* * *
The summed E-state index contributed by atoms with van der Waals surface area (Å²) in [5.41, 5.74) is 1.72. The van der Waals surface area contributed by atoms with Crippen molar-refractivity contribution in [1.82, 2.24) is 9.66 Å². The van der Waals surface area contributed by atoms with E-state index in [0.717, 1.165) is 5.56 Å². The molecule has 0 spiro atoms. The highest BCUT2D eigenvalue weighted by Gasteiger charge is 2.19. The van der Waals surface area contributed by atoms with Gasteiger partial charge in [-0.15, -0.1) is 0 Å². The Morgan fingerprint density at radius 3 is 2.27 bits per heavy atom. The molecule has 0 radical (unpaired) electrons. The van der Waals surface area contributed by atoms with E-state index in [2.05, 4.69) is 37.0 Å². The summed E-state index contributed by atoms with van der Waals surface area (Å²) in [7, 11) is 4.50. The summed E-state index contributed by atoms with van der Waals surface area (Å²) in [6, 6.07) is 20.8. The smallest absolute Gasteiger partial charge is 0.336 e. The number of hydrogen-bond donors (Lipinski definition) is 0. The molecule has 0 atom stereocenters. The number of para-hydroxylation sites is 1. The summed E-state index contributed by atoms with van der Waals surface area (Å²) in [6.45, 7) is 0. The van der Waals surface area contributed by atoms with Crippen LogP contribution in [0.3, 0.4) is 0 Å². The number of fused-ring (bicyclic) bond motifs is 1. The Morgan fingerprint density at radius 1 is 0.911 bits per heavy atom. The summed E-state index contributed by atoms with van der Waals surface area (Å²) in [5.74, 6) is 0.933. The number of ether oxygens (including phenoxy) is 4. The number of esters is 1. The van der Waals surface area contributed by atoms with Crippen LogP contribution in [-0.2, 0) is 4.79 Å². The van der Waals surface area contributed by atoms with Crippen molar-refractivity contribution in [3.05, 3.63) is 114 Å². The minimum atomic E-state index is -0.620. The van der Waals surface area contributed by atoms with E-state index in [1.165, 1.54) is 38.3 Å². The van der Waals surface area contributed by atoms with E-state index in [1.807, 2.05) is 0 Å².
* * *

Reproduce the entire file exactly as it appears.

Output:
The summed E-state index contributed by atoms with van der Waals surface area (Å²) in [5.41, 5.74) is 1.72. The van der Waals surface area contributed by atoms with Crippen molar-refractivity contribution in [1.82, 2.24) is 9.66 Å². The van der Waals surface area contributed by atoms with E-state index in [0.717, 1.165) is 5.56 Å². The molecule has 0 spiro atoms. The highest BCUT2D eigenvalue weighted by Gasteiger charge is 2.19. The van der Waals surface area contributed by atoms with Gasteiger partial charge in [-0.15, -0.1) is 0 Å². The Morgan fingerprint density at radius 3 is 2.27 bits per heavy atom. The molecule has 0 radical (unpaired) electrons. The van der Waals surface area contributed by atoms with E-state index in [2.05, 4.69) is 37.0 Å². The summed E-state index contributed by atoms with van der Waals surface area (Å²) in [7, 11) is 4.50. The summed E-state index contributed by atoms with van der Waals surface area (Å²) in [6, 6.07) is 20.8. The smallest absolute Gasteiger partial charge is 0.336 e. The number of hydrogen-bond donors (Lipinski definition) is 0. The molecule has 0 atom stereocenters. The number of para-hydroxylation sites is 1. The summed E-state index contributed by atoms with van der Waals surface area (Å²) in [6.45, 7) is 0. The van der Waals surface area contributed by atoms with Crippen LogP contribution in [0.3, 0.4) is 0 Å². The number of fused-ring (bicyclic) bond motifs is 1. The Morgan fingerprint density at radius 1 is 0.911 bits per heavy atom. The summed E-state index contributed by atoms with van der Waals surface area (Å²) in [5.74, 6) is 0.933. The number of ether oxygens (including phenoxy) is 4. The number of esters is 1. The van der Waals surface area contributed by atoms with Crippen LogP contribution in [-0.2, 0) is 4.79 Å². The van der Waals surface area contributed by atoms with Crippen molar-refractivity contribution in [3.05, 3.63) is 114 Å². The minimum atomic E-state index is -0.620. The van der Waals surface area contributed by atoms with E-state index in [1.165, 1.54) is 38.3 Å². The van der Waals surface area contributed by atoms with E-state index in [1.807, 2.05) is 0 Å².